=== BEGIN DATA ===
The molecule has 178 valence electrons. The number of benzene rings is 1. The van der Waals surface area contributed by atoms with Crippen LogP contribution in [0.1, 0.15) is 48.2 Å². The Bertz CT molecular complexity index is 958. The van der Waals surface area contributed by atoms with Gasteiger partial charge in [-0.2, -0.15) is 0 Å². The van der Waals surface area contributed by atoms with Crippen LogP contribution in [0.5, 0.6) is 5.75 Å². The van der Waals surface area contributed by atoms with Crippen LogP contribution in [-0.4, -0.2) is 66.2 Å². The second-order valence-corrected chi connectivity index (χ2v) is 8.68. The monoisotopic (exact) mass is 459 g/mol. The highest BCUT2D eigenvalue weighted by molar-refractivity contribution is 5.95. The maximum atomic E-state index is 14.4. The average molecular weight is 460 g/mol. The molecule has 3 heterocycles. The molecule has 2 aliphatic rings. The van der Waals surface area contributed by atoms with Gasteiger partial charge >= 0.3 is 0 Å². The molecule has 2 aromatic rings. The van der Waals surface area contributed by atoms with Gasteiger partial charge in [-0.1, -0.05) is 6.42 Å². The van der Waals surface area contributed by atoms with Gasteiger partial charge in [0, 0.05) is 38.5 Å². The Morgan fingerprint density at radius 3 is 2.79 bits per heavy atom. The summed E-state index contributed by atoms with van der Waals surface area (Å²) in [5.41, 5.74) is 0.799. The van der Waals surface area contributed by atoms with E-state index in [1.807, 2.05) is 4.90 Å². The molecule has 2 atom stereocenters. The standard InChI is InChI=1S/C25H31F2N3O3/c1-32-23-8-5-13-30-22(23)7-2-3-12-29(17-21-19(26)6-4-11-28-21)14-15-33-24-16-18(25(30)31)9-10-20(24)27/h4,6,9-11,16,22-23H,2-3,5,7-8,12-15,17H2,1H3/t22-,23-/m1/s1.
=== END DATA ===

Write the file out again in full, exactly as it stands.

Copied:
The molecule has 178 valence electrons. The number of benzene rings is 1. The van der Waals surface area contributed by atoms with Crippen LogP contribution in [0.1, 0.15) is 48.2 Å². The Bertz CT molecular complexity index is 958. The van der Waals surface area contributed by atoms with Gasteiger partial charge in [-0.2, -0.15) is 0 Å². The van der Waals surface area contributed by atoms with Crippen LogP contribution in [0.5, 0.6) is 5.75 Å². The van der Waals surface area contributed by atoms with Crippen LogP contribution in [-0.4, -0.2) is 66.2 Å². The second-order valence-corrected chi connectivity index (χ2v) is 8.68. The monoisotopic (exact) mass is 459 g/mol. The highest BCUT2D eigenvalue weighted by molar-refractivity contribution is 5.95. The maximum atomic E-state index is 14.4. The average molecular weight is 460 g/mol. The molecule has 3 heterocycles. The molecule has 2 aliphatic rings. The van der Waals surface area contributed by atoms with Gasteiger partial charge >= 0.3 is 0 Å². The molecule has 2 aromatic rings. The van der Waals surface area contributed by atoms with Gasteiger partial charge in [-0.1, -0.05) is 6.42 Å². The van der Waals surface area contributed by atoms with Gasteiger partial charge in [0, 0.05) is 38.5 Å². The Morgan fingerprint density at radius 3 is 2.79 bits per heavy atom. The summed E-state index contributed by atoms with van der Waals surface area (Å²) in [5.41, 5.74) is 0.799. The van der Waals surface area contributed by atoms with E-state index in [1.807, 2.05) is 4.90 Å². The molecule has 2 atom stereocenters. The standard InChI is InChI=1S/C25H31F2N3O3/c1-32-23-8-5-13-30-22(23)7-2-3-12-29(17-21-19(26)6-4-11-28-21)14-15-33-24-16-18(25(30)31)9-10-20(24)27/h4,6,9-11,16,22-23H,2-3,5,7-8,12-15,17H2,1H3/t22-,23-/m1/s1.